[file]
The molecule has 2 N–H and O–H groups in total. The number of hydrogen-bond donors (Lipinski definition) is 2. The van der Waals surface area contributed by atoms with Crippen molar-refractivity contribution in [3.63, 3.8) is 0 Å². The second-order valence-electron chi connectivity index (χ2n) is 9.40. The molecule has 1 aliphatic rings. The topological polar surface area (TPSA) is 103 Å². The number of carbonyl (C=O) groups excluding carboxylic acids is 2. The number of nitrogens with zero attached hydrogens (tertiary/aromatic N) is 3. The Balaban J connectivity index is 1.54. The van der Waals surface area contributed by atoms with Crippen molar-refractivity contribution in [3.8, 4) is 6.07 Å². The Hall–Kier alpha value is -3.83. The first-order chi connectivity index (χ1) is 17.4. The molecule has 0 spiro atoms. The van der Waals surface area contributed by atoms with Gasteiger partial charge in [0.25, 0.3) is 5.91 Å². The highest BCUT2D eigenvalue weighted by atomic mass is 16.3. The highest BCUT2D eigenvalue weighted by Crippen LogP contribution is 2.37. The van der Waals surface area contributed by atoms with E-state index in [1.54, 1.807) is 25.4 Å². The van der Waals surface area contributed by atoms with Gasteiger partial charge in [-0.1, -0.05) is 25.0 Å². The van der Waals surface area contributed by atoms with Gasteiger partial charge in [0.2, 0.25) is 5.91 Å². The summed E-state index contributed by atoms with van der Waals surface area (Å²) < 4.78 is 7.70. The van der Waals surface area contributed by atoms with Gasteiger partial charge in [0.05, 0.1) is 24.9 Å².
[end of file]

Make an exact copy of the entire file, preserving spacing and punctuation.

The molecule has 2 N–H and O–H groups in total. The number of hydrogen-bond donors (Lipinski definition) is 2. The van der Waals surface area contributed by atoms with Crippen molar-refractivity contribution in [3.63, 3.8) is 0 Å². The second-order valence-electron chi connectivity index (χ2n) is 9.40. The molecule has 1 aliphatic rings. The topological polar surface area (TPSA) is 103 Å². The number of carbonyl (C=O) groups excluding carboxylic acids is 2. The number of nitrogens with zero attached hydrogens (tertiary/aromatic N) is 3. The Balaban J connectivity index is 1.54. The van der Waals surface area contributed by atoms with Crippen molar-refractivity contribution in [3.8, 4) is 6.07 Å². The Hall–Kier alpha value is -3.83. The first-order chi connectivity index (χ1) is 17.4. The molecule has 0 spiro atoms. The van der Waals surface area contributed by atoms with Gasteiger partial charge in [0.25, 0.3) is 5.91 Å². The highest BCUT2D eigenvalue weighted by atomic mass is 16.3. The highest BCUT2D eigenvalue weighted by Crippen LogP contribution is 2.37. The van der Waals surface area contributed by atoms with E-state index in [1.54, 1.807) is 25.4 Å². The van der Waals surface area contributed by atoms with Gasteiger partial charge in [-0.1, -0.05) is 25.0 Å². The van der Waals surface area contributed by atoms with Gasteiger partial charge in [0.2, 0.25) is 5.91 Å². The summed E-state index contributed by atoms with van der Waals surface area (Å²) < 4.78 is 7.70. The van der Waals surface area contributed by atoms with Gasteiger partial charge in [0.05, 0.1) is 24.9 Å².